The next time you send an email, would you pay $5 to make sure it actually gets read? You might have to consider it soon, if the founders of Earn.com are right about the future of communication.
Formerly called 21.co, Earn is a service that allows users to charge cryptocurrency in exchange for reading and replying to messages. The price is collected in fiat American dollars, but dispensed to users in bitcoin. Earn's public homepage proclaims, "It's like LinkedIn InMail, except you get paid!"
But who would pay to make sure an email gets opened? That depends who's opening it. It might seem insulting, but for someone whose time and attention are in high demand -- a celebrity investor, say -- the ROI may indeed be worth the indignity as well as the out-of-pocket cost.
That said, Earn.com wants to be more than a website for charging people for emails. The next iteration of the product will rely on a new cryptocurrency that the company has dubbed "the Earnable Token," which can be acquired by participating in the Earn.com ecosystem. It's not a typical ICO since you can't buy it outright.
One of the ways to acquire the token is by recruiting new Earn.com users. However, the startup's whitepaper notes, "Because the number of tokens earned for onboarding halves each time the userbase doubles, early adopters are incentivized to sign up immediately."
The vision is to establish a paid ecosystem of correspondence, but that wasn't always founder Balaji Srinivasan's goal. The company has raised a little over $120 million from venture capitalists, according to Crunchbase. Back in 2015, 21.co was a hardware bet based on cryptocurrency mining rather than a marketplace bet on a communications economy. It just goes to show how much the blockchain world has evolved.
For the most part, Earn.com is a website, as the name indicates. But there is also an integration with Gmail that bounces unknown senders to an Earn inbox. Your existing Gmail contacts are whitelisted and therefore able to contact you normally, but everyone else is directed to your Earn profile and asked to pay.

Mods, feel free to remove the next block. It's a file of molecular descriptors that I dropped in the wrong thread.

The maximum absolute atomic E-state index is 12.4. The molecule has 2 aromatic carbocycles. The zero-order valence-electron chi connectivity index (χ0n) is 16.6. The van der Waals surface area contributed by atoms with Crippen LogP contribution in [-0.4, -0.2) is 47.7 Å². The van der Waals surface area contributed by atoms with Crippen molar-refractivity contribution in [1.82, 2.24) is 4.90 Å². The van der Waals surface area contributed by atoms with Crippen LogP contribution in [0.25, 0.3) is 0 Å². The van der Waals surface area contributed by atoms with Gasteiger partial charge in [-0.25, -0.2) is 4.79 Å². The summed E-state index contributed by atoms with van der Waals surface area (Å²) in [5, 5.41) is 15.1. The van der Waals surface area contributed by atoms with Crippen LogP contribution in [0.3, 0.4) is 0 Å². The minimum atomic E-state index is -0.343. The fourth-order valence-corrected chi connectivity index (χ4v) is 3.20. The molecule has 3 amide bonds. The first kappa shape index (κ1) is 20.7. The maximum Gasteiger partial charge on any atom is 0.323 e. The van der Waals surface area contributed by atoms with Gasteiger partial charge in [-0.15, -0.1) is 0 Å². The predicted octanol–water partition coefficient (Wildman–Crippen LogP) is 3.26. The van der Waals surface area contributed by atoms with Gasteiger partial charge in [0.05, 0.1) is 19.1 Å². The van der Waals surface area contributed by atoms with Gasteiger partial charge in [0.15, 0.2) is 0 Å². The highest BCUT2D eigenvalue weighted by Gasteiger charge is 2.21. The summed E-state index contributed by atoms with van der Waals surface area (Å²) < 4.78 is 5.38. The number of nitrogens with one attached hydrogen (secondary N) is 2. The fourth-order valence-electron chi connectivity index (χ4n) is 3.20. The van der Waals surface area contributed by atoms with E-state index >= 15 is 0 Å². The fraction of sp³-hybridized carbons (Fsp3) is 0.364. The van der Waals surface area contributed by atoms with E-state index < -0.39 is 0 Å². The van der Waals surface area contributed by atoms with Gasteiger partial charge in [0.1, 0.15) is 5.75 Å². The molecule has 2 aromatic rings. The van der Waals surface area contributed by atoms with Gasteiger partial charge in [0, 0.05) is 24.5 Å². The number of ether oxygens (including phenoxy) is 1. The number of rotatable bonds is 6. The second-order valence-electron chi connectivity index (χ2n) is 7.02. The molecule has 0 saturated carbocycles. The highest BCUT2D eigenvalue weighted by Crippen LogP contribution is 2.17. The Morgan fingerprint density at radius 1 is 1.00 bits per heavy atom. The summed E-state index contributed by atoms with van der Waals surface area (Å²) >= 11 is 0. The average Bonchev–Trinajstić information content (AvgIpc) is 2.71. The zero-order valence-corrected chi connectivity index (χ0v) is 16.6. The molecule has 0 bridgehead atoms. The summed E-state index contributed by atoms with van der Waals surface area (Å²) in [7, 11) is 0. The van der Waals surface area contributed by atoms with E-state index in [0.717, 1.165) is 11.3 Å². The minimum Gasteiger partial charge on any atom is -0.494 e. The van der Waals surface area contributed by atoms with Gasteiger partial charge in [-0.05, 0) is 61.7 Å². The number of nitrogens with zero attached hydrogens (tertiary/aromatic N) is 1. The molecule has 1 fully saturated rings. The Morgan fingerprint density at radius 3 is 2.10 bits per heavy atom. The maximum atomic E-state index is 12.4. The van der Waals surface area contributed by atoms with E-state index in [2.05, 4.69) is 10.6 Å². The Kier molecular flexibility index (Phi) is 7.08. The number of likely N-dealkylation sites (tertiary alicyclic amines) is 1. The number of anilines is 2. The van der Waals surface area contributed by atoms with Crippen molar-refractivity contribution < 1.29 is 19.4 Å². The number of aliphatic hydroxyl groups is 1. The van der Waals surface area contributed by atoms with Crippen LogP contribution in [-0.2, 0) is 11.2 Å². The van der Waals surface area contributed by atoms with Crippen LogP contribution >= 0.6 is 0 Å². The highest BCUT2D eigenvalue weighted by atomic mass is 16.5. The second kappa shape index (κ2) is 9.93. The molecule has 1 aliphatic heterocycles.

Hitting the paywall can be unpleasant. BuzzFeed tech reporter Ryan Mac was outraged when he encountered the Gmail bouncing feature in the wild. He tweeted, "this monster is asking for $20. to receive an email."
Mac's anger was covered by an Australian news site, which added, "As much as no one likes being bombarded with crappy emails, monetising the problem seems like an unhelpful and unlikely answer."
Is it really unhelpful? That depends on the outcome that you're optimizing for. Charging money to respond to a message does seem to contradict the whole principle of email, which is that anyone can contact you. But if you want to reward emails only from people who deeply care about getting in touch with you, specifically, then requiring a small payment makes a lot of sense.
For example, any famous venture capitalist is liable to receive investment pitches from umpteen million not-very-impressive founders. But a startup creator who is happy to pay a small amount of money -- or even just willing to deal with the friction of typing in his or her payment details -- is far more likely to be a serious business prospect than someone who is spamming every single VC with a public email address.
Asking for money serves as a quality filter. Unless it selects for entrepreneurs who've already had success, or come from wealth, over those who might be scrappier or more deserving of a hand up. Who knows?
Earn.com makes it easy for users to automatically donate the funds they collect to charity. For example, prominent venture capitalist Marc Andreessen has used Earn (under its previous name) to raise money for a STEM education nonprofit called Black Girls Code:
You can still contact Andreessen using Earn if you're willing to pony up $100 per response. Here are the formatting options:
By contrast, AngelList founder Naval Ravikant is a little cheaper. He charges only $20 a pop.
Usage of Earn is not widespread, but it's not unheard of in the tech world. Emailing lists of people in a specific industry (who said yes to this type of contact) is another option. When the company rebranded from 21.co to Earn.com, the announcement said, "The idea behind Earn.com is that we've built a positive-sum social network, where every notification is an opportunity to earn money."